Sunday, 8 February 2015

Dog trainers/animal control, Pit Bull breeders, owners, fanciers, experts, animal behaviorists, Vets, Doctors

For additional accurate information on the public safety Danger of Pit Bull Type Dogs visit:

http://www.dogsbite.org/

http://www.daxtonsfriends.com/

http://www.animals24-7.org/category/dogs-cats/dogs/
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Dog trainers/animal control, Pit Bull breeders, owners, fanciers, experts, animal behaviorists, Vets, Doctors

KATHERINE HOUPT, VMD, PhD, DACVB
Says Katherine Houpt, director of the Animal Behavior Clinic at Cornell and author of Domestic Animal Behavior: "Different breeds have genetic predispositions to certain kinds of behavior, though that can be influenced by how they are raised. The pit bull is an innately aggressive breed, often owned by someone who wants an aggressive dog, so they're going to encourage it."

“I have seen so many pit bulls taken by very nice, very dog-savvy people who did all the right things,” said Houpt. “They take them to socialization class, they take them to obedience school, they are fine for a few years, and then they kill the neighbor’s dog.”

BONNIE V. BEAVER, BS, DVM, MS, DACVB, Professor and Chief of Medicine, Department of Small Animal Medicine and Surgery, College of Veterinary Medicine, Texas A&M University
Executive Director, American College of Veterinary Behaviorists
By its origin, a pit bull is a fighting dog that takes very little stimulous to initiate aggression, and it will continue to fight regardless of what happens.

Pit bulldogs have been responsible for about 70 percent of the deaths of humans killed by dogs since 1979.

The AVMA warns veterinarians to be careful about supplying behavioural evaluations of dogs for insurance purposes.

"It's risky for veterinarians," said Dr. Beaver, explaining that there are many situations in which a dog may behave aggressively, and temperament tests can't rule out the possibility of aggression. "You don't have temperament tests that can identify all possibilities."

KATHRYN HAWKINS, DVM
After seeing another dog die from a pit bull attack, I feel compelled to write. The opinion that pit bulls are "mean because of the way they are raised" is often not the case.

A Both of the dogs I took care of that died were attacked unprovoked by pit bulls that were in families that raised them responsibly. Just as a retriever is bred to hunt birds -- an instinct you can't stop -- many pit bulls have a genetic tendency to attack other animals.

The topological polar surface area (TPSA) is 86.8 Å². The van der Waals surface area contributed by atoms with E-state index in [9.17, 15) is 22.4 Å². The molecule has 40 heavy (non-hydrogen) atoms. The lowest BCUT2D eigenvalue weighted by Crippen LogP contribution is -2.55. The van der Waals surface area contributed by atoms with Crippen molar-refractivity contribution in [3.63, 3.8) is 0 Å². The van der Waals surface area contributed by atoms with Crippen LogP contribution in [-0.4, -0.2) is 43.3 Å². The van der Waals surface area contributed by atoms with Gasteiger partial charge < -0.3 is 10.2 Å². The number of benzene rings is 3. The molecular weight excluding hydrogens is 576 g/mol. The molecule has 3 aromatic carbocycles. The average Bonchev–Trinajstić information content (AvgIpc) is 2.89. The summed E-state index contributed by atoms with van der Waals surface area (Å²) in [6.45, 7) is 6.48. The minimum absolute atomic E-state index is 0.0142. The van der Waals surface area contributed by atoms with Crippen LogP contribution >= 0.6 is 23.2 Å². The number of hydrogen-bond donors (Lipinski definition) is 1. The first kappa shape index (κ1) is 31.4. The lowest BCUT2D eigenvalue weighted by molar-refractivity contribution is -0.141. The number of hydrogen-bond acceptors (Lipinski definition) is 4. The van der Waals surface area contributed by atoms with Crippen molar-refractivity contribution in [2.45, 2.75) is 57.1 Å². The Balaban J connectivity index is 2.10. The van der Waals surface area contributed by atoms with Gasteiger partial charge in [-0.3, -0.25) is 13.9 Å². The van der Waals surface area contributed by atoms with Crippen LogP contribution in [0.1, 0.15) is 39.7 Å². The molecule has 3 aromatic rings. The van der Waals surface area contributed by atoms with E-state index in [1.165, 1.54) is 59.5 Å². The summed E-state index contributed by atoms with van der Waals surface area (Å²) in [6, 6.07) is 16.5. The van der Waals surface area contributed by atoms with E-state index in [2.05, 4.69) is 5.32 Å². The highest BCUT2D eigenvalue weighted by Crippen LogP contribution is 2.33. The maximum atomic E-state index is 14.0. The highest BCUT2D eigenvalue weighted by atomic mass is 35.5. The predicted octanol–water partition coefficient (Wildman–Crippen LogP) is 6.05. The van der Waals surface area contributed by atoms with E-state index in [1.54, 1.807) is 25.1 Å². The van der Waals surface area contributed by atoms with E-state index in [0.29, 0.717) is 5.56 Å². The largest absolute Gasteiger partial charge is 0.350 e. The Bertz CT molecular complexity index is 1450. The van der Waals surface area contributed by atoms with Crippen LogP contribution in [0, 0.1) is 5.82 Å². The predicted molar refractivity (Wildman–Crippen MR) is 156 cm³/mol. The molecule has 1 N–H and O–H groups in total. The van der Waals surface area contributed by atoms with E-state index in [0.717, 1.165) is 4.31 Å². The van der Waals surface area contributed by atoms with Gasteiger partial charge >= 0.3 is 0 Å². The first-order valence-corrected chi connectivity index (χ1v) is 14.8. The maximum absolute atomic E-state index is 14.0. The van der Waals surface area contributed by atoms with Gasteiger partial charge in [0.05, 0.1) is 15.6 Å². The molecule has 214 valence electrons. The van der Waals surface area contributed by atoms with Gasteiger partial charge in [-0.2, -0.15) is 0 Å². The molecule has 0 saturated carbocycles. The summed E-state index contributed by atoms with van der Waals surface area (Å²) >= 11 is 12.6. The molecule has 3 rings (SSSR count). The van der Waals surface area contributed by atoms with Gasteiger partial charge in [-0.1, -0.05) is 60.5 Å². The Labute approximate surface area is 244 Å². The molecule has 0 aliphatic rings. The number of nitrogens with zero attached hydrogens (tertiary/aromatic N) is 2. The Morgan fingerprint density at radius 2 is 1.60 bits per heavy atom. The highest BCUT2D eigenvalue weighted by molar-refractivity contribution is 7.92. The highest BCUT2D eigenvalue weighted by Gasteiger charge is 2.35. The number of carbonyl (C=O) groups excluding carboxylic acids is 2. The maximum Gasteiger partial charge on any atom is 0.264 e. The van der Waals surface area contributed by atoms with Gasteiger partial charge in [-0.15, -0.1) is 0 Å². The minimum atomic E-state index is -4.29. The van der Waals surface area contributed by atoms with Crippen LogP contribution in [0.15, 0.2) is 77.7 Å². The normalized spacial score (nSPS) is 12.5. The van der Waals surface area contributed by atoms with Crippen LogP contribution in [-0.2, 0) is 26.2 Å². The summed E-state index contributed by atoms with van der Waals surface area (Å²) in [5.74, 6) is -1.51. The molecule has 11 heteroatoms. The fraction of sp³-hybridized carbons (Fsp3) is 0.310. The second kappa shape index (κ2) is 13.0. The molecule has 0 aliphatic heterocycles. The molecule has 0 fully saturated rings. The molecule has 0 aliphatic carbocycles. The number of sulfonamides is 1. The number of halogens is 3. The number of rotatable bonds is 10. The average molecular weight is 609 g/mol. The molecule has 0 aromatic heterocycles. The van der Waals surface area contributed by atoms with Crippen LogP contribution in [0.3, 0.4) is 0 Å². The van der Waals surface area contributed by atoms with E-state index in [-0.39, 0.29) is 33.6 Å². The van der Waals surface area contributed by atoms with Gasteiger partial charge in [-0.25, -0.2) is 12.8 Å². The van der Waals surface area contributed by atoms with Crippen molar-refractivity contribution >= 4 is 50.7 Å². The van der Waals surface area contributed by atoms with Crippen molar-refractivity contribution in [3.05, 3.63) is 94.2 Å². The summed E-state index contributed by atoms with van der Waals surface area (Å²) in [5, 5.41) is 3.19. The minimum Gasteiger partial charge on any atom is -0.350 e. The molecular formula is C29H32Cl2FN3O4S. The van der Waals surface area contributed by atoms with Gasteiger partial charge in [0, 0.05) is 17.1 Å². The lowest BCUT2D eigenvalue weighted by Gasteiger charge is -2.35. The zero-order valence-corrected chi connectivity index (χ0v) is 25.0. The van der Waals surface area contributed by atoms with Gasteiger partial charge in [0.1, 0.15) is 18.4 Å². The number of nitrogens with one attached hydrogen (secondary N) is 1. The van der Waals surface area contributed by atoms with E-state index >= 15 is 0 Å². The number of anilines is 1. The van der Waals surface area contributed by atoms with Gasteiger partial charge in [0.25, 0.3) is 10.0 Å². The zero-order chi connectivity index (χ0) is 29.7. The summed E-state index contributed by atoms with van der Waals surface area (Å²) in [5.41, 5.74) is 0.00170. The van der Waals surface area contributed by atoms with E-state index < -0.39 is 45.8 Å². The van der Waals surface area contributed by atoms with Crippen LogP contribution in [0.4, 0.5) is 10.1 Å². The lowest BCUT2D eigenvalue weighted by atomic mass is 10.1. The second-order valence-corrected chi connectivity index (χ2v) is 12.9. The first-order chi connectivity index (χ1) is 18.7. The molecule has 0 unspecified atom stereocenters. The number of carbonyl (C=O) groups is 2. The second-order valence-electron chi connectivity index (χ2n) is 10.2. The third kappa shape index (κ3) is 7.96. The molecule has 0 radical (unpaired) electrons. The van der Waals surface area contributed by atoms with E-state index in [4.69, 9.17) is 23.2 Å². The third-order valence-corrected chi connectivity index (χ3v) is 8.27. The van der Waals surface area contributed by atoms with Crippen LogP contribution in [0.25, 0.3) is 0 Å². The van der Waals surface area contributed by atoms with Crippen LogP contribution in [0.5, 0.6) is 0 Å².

When they do, they are extremely powerful and don't quit. I have never been bitten or growled at by a pit bull -- they are very friendly. But when the instinct to attack another animal occurs, they cause serious damage, or death.

They don't bite people any more often than other breeds but when they do, it's bad. The aggressiveness toward other animals and damage they do is not because of "the way they are raised" -- it is usually due to a genetic instinct not in the control of the owner.

ARTHUR HERM, veterinarian, animal control
He said he disagrees with those people who believe they can train aggressiveness out of dogs, and added he believes aggressiveness is “inherent” and “genetic” in all dogs while pit bulls “seem to have more of that.”

MICHAEL W. FOX, veterinarian, animal behaviorist
"I spent 20 years studying the behavior of dogs and it's not in their nature. Man, has created a monster, If you wish...These dogs were selectively bred to fight, they have greater propensity to fight than other animals, which is brought out in training."

"They can attack people, and because the attitudes of Pit Bulls it is more likely they will attack people. The worry is the power of the dogs jaw...to bite and not let go. It's quite sufficient to crush right through a child's arm or leg."

SHERYL BLAIR, Tufts Veterinary School symposium - Animal Aggression: Dog Bites and the Pit Bull Terrier
The injuries these dogs inflict are more serious than other breeds because they go for the deep musculature and don't release; they hold and shake.

COLLEEN HODGES, Veterinary Public Health spokeswoman
Some families think that they can raise a loving pet if they treat a pit bull like any other dog. They may not realize that the dog was bred to fight and that some of these dogs may have fighting in their genes.
They are tough, strong, tenacious. They are much more capable of inflicting serious damage, and some of them do. I would not recommend pits as a family dog.

GARY WILKES, animal behaviorist
No other breed in America is currently bred for fighting, in such great numbers as the American Pit Bull Terrier. No other breed has instinctive behaviors that are so consistently catastrophic when they occur, regardless of how rarely they happen.

The reality is that every English Pointer has the ability to point a bird. Every Cattle Dog has the ability to bite the heel of a cow and every Beagle has the ability to make an obnoxious bugling noise when it scents a rabbit or sees a cat walking on the back fence. Realistically, if your English Pointer suddenly and unpredictably points at a bird in the park, nobody cares.

If my Heeler nips your ankle, I’m going to take care of your injuries and probably be fined for the incident. If your Beagle bugles too much, you’ll get a ticket for a noise violation. If your Pit Bull does what it’s bred to do...well, you fill in the blank.